Djam Karet — Sonic Celluloid
(HC Productions HC019, 2017, CD)
by Peter Thelen, Published 2017-04-12
When a band has over 20 excellent all-instrumental releases, and you know them all well, it’s instinctive to compare any new release to those that have gone before it. The first thing one realizes after a few listens to Djam Karet’s latest, Sonic Celluloid, is that this one is very different, shattering the mold of much of those previous releases. That classic sound of a growling rhythm section flanked by two blazing guitars trading off solos, or dark dronescapes of textural patterns that swirl around inside the listener’s head has been more or less pushed to the back burner in favor of more melodic imaginations with prominent keyboard underpinnings. It’s done extremely well and seems like a logical next step for the band that’s been together making music for over 30 years. While all four original members play on the album, as well as newer members Aaron Kenyon (with the band to varying degrees since 2003’s A Night for Baku) and Mike Murray (who started around the time of The Heavy Soul Sessions) play on the new album, the core of what’s here involves drummer and keyboardist Chuck Oken, guitarist and keyboardist Gayle Ellett, and bassist Henry Osborne, with the others members mostly participating on this song or that (Murray on three, Henderson on two, and Kenyon on one), apparently everyone contributed as much or as little as they wanted to to the overall effort. The sound on all ten cuts is very layered and offers numerous points for a listener to focus on, with keyboards, sequencers, and drums forming the structural elements. While guitar solos are offered up more sparingly, the fact that they are is the magic that makes them stand out on top of it all. One track in particular, “Long Shot,” for its first three minutes is mostly a keyboard workout that may remind listeners of classic Tangerine Dream, before drums bass and guitar come in to take it in a different direction. “Lower” is another piece that stands out among the others, with a powerful melodic line driven by multiple guitars, with sampled voices in the background. “Oceanside Exterior” is probably the most mid-70s Floyd-like of all the tracks here, from the backing keyboard textures and melodies to the powerful guitar solo that leaves the listener wanting more. Mellotron is used on a number of cuts, but nowhere more effective than on the closer, “The Denouement Device,” pushing a beautiful flute-like melody that crashes head on into a massive Gilmour-like guitar solo. A similar approach is used on “Numerous Mechanical Circles,” with nearly no drums or overt rock elements, instead fused together with various keyboard and sequenced sounds, along with some Mellotron, and again, those mysterious spoken voice samples lurking in the background. All taken, Djam Karet have gone out of their way to produce a sound very different than anything they have done before.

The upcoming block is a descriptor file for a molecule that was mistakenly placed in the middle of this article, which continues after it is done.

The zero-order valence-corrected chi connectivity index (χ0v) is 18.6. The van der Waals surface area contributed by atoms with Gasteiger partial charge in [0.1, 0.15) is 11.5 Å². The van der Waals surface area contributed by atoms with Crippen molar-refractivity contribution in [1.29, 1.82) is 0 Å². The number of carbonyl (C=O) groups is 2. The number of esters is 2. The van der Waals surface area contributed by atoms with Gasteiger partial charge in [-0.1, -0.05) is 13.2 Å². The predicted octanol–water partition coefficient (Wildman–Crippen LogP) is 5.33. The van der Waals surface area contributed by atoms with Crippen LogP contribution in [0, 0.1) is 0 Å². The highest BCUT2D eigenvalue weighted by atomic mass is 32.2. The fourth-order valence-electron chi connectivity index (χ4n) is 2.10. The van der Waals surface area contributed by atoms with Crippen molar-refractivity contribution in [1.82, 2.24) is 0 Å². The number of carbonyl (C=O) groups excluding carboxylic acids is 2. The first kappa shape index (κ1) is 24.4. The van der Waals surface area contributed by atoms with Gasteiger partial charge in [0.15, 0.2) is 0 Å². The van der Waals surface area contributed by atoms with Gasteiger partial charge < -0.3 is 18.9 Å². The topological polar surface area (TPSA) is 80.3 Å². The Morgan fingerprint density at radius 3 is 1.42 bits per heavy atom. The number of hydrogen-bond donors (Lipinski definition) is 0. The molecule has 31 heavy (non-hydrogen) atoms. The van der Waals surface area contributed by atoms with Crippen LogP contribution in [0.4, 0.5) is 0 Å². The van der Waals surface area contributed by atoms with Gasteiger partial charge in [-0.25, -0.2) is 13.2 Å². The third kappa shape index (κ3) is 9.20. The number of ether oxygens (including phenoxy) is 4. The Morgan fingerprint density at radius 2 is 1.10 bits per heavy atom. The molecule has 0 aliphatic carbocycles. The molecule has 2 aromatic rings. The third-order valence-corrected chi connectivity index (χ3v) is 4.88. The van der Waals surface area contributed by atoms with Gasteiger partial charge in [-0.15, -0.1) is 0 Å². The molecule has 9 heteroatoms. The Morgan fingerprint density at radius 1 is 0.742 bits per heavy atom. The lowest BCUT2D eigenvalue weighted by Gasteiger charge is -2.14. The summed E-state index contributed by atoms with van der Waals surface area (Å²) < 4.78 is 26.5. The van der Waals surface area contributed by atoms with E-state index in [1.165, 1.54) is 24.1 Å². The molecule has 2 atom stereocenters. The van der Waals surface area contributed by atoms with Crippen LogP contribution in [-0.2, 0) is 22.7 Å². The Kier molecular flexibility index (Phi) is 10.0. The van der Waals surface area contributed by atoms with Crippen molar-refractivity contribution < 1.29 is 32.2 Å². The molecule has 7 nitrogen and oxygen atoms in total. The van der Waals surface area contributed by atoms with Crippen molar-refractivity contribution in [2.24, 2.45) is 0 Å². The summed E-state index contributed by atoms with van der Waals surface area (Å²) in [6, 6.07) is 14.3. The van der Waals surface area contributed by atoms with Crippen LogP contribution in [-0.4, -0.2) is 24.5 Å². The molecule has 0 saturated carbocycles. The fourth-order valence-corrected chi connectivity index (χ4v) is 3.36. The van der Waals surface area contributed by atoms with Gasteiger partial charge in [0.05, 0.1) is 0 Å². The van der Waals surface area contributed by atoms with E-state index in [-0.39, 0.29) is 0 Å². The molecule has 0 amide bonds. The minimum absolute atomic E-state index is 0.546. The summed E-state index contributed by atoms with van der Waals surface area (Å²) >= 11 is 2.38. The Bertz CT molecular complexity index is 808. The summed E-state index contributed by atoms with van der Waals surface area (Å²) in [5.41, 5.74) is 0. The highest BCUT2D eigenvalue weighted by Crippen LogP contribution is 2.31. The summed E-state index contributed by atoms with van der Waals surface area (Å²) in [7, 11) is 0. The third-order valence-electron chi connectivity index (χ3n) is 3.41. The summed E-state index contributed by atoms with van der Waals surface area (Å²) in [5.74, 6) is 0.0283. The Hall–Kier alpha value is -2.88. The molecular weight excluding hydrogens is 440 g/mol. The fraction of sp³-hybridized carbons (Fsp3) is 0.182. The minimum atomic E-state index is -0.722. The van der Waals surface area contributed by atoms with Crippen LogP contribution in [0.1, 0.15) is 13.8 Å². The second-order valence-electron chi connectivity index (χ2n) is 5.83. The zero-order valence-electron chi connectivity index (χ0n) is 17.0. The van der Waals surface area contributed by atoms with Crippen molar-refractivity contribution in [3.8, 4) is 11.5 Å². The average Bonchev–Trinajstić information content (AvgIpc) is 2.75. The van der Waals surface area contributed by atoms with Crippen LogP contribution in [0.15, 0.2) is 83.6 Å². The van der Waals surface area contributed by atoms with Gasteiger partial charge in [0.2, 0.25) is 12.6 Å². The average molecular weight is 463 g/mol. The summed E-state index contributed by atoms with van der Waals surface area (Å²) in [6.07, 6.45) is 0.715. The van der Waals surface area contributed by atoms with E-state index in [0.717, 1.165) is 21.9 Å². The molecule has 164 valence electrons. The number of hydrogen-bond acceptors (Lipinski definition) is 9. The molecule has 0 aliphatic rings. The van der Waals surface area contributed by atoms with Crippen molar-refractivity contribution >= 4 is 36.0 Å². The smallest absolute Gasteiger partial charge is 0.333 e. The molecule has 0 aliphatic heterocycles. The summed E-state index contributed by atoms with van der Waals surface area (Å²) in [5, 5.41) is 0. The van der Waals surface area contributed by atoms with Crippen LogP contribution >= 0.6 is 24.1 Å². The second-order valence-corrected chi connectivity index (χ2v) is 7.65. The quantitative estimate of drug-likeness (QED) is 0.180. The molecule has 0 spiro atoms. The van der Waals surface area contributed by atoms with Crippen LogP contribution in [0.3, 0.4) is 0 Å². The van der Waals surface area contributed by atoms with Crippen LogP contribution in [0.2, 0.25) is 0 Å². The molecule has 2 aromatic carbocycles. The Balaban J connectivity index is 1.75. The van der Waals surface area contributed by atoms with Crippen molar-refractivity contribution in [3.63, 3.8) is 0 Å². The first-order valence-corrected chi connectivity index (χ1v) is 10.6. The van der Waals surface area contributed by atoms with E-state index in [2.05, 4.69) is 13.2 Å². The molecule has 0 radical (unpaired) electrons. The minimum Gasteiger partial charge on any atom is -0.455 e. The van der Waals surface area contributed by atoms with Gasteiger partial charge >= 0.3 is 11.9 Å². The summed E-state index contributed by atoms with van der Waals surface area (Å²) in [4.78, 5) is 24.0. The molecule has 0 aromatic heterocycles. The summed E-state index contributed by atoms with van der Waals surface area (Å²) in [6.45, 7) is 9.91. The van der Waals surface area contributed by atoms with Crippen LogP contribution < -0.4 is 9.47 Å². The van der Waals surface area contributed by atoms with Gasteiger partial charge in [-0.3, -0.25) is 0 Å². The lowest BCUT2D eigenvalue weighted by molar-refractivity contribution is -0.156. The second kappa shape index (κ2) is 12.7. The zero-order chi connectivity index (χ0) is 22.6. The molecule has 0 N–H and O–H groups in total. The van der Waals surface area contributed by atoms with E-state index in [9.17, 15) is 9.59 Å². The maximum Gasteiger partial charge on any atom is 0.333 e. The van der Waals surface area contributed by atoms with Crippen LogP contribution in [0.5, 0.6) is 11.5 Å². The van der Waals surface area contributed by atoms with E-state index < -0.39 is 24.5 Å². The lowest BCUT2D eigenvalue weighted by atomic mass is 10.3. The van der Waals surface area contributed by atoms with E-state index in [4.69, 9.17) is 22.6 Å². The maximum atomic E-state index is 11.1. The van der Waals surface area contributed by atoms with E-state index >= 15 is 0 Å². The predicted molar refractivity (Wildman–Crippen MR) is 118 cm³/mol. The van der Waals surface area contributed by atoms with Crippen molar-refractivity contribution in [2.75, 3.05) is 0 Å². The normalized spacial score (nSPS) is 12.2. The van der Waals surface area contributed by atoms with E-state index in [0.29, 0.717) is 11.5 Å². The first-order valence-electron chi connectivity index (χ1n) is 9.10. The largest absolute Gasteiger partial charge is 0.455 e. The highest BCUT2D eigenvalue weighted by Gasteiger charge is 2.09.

Gong Announces UK Tour for 2020 – Having spent the last few years touring the world, including dates in Japan with psych legend Steve Hillage, multiple headline European tours and festivals, America’s Cruise to the Edge festival, a South America headline tour, and a headline performance at Tomorrow Festival in China, the band have won the hearts of both traditional and modern Gong fanbases. During this live journey, Gong has delved further into the truly psychedelic, exploratory, and mind-expanding side of the music. » Read more
Wolfgang Dauner RIP – Pianist Wolfgang Dauner, one of the pioneers of both European free jazz and jazz rock, has died at the age of 84. With his own groups and with the United Jazz+Rock Ensemble, his playing and compositions were a prominent presence in European jazz from the mid-60s until just recently. » Read more
Michael Allison RIP – Michael Allison, who since 1997 has been recording as Darshan Ambient, passed away on January 9th after a long and brave battle with cancer. He has been at at the forefront of the new ambient/electronic music scene, with over eighteen releases to his credit. » Read more
Neil Peart RIP – One of rock music's defining drummers has died at the age of 67. Neil Peart's work with Rush provided one of the templates for percussion in rock, and he certainly ranks in the top ten most influential drummers of the 20th Century. Peart retired from playing in 2015 due to health issues, and succumbed to brain cancer on January 7, 2020. » Read more